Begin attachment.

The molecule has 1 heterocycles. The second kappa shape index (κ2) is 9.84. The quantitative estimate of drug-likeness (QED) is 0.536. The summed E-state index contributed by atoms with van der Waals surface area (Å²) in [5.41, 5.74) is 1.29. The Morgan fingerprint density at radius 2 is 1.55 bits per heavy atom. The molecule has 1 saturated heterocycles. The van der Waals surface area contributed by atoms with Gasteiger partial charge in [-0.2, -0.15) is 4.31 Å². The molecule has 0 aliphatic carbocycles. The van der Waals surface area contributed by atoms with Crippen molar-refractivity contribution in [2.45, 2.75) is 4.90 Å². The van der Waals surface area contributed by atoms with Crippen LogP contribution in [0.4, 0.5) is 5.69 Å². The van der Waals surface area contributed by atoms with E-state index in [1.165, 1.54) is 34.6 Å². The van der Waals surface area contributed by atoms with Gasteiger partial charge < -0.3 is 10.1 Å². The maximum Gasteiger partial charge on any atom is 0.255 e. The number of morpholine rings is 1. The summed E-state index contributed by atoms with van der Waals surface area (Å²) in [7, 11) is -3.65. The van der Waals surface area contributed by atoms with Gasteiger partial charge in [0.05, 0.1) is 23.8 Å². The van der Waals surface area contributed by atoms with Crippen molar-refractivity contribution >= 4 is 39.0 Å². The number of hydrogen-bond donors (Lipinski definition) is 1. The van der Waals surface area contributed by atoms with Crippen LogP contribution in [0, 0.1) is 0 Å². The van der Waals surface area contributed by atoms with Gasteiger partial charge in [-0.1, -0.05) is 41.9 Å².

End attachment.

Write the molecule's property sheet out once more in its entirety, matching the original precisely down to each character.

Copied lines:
The molecule has 1 heterocycles. The second kappa shape index (κ2) is 9.84. The quantitative estimate of drug-likeness (QED) is 0.536. The summed E-state index contributed by atoms with van der Waals surface area (Å²) in [5.41, 5.74) is 1.29. The Morgan fingerprint density at radius 2 is 1.55 bits per heavy atom. The molecule has 1 saturated heterocycles. The van der Waals surface area contributed by atoms with Gasteiger partial charge in [-0.2, -0.15) is 4.31 Å². The molecule has 0 aliphatic carbocycles. The van der Waals surface area contributed by atoms with Crippen molar-refractivity contribution in [2.45, 2.75) is 4.90 Å². The van der Waals surface area contributed by atoms with Crippen LogP contribution in [0.4, 0.5) is 5.69 Å². The van der Waals surface area contributed by atoms with E-state index in [1.165, 1.54) is 34.6 Å². The van der Waals surface area contributed by atoms with Gasteiger partial charge < -0.3 is 10.1 Å². The maximum Gasteiger partial charge on any atom is 0.255 e. The number of morpholine rings is 1. The summed E-state index contributed by atoms with van der Waals surface area (Å²) in [7, 11) is -3.65. The van der Waals surface area contributed by atoms with Gasteiger partial charge in [0.05, 0.1) is 23.8 Å². The van der Waals surface area contributed by atoms with Crippen molar-refractivity contribution >= 4 is 39.0 Å². The number of hydrogen-bond donors (Lipinski definition) is 1. The van der Waals surface area contributed by atoms with Crippen LogP contribution in [0, 0.1) is 0 Å². The van der Waals surface area contributed by atoms with Gasteiger partial charge in [-0.1, -0.05) is 41.9 Å².